Stressing over worker’s compensation in Ontario

New Ontario legislation expanding benefits eligibility to include more mental health injuries in 2018
By Joel Smith
|Canadian Employment Law Today|Last Updated: 10/19/2017

In 2014, the Ontario Workplace Safety and Appeals Tribunal found that it was unconstitutional to require work-related stress to be traumatic to be eligible for workers’ compensation. However, this requirement effectively remained in place for years. Now, the Ontario legislature has passed Bill 127, which enshrines in law the eligibility of both traumatic and chronic work-related stress. Employment and human rights lawyer Joel Smith looks at what this may mean for employers.

Preventing workplace harassment and managing its impact on workers and the workplace as a whole has been a key focus of several significant pieces of recent Ontario legislation. In March 2016, Bill 132, the Sexual Violence and Harassment Action Plan Act (Supporting Survivors and Challenging Sexual Violence and Harassment), 2016, received Royal Assent. Bill 132 included significant amendments to the Occupational Health and Safety Act (OHSA), which strengthened employees’ protections against workplace harassment and violence from colleagues, managers, and third parties in the workplace. Bill 132 itself was meant to build on amendments made to the OHSA in 2010 by Bill 168, the Occupational Health and Safety Amendment Act (Violence and Harassment in the Workplace), which primarily addressed workplace violence but left employees with minimal substantive protections against workplace harassment.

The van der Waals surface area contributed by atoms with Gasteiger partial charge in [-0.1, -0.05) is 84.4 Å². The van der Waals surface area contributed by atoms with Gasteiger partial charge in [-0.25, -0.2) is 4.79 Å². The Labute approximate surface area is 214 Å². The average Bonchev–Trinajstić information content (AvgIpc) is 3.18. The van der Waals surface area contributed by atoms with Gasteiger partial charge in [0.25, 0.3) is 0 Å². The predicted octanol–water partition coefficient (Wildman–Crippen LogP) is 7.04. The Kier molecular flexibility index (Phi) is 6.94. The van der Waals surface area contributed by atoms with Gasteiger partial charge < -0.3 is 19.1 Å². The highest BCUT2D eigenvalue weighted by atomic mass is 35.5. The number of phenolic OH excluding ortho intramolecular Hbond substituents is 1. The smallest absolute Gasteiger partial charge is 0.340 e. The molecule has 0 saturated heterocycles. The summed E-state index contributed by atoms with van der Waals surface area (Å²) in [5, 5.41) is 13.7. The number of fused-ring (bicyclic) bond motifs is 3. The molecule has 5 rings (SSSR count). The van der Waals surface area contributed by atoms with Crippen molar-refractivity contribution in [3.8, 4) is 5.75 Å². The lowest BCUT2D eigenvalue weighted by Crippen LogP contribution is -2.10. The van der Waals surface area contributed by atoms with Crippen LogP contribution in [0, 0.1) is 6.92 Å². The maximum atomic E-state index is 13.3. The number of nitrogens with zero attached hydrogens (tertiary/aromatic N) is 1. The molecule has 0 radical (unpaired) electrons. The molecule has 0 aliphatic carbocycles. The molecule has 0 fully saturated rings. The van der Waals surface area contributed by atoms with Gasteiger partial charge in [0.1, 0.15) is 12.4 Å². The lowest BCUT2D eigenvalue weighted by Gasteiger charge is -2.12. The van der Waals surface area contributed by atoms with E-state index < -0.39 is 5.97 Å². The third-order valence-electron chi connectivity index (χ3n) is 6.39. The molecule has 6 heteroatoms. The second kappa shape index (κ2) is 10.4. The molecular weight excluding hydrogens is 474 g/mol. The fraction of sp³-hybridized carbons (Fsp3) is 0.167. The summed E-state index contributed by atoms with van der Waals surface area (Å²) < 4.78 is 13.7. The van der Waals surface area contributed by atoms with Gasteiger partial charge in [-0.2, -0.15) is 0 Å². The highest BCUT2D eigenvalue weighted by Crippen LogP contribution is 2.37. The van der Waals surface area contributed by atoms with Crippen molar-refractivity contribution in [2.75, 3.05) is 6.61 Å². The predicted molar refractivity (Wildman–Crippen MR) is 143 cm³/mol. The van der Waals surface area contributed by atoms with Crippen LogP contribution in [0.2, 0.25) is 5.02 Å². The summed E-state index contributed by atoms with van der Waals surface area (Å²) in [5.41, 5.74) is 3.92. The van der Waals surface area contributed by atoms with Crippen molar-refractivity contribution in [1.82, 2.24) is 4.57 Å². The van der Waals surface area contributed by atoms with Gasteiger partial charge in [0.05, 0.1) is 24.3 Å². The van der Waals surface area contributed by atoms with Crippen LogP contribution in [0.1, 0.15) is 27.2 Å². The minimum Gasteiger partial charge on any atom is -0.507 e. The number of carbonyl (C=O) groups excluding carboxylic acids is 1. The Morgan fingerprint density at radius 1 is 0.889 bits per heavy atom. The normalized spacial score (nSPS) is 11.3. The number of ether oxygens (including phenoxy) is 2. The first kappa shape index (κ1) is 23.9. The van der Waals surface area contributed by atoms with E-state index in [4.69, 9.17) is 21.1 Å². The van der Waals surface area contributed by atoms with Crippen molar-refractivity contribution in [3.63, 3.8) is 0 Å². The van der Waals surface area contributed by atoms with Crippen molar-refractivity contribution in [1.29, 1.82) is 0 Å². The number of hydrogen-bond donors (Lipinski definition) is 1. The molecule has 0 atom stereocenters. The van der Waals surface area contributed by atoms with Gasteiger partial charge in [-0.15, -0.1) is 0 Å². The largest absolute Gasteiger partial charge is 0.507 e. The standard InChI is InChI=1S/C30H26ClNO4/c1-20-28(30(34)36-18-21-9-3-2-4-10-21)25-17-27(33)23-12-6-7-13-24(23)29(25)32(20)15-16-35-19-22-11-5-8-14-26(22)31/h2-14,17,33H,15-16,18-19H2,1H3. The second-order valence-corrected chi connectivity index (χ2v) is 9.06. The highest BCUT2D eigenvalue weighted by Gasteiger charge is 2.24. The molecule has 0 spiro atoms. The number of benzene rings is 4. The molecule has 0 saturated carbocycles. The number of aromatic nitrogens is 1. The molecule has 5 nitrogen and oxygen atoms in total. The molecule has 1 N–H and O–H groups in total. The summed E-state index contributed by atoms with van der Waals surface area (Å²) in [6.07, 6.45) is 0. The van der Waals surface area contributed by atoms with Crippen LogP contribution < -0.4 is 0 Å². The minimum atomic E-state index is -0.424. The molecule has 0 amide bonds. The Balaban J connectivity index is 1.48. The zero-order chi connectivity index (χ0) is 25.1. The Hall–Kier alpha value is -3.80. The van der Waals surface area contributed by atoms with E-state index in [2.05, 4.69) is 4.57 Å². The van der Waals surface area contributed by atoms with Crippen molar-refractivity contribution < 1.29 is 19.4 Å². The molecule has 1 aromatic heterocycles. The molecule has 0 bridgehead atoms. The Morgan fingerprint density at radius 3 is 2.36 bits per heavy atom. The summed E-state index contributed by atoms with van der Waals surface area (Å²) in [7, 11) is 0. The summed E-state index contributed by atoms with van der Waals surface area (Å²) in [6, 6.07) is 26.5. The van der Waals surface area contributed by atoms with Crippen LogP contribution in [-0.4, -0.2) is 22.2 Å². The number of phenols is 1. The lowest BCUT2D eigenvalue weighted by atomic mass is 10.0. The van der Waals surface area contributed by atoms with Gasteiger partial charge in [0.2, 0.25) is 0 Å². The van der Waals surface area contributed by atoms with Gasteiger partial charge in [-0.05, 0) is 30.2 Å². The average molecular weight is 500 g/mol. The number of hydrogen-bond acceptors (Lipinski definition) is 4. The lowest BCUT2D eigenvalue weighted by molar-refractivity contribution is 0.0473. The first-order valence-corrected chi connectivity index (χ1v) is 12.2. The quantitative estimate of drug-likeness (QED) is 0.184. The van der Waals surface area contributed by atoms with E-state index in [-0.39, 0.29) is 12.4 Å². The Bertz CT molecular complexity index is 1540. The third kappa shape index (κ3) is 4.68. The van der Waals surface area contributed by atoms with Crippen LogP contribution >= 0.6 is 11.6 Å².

Extending workers’ compensation benefits to chronic mental stress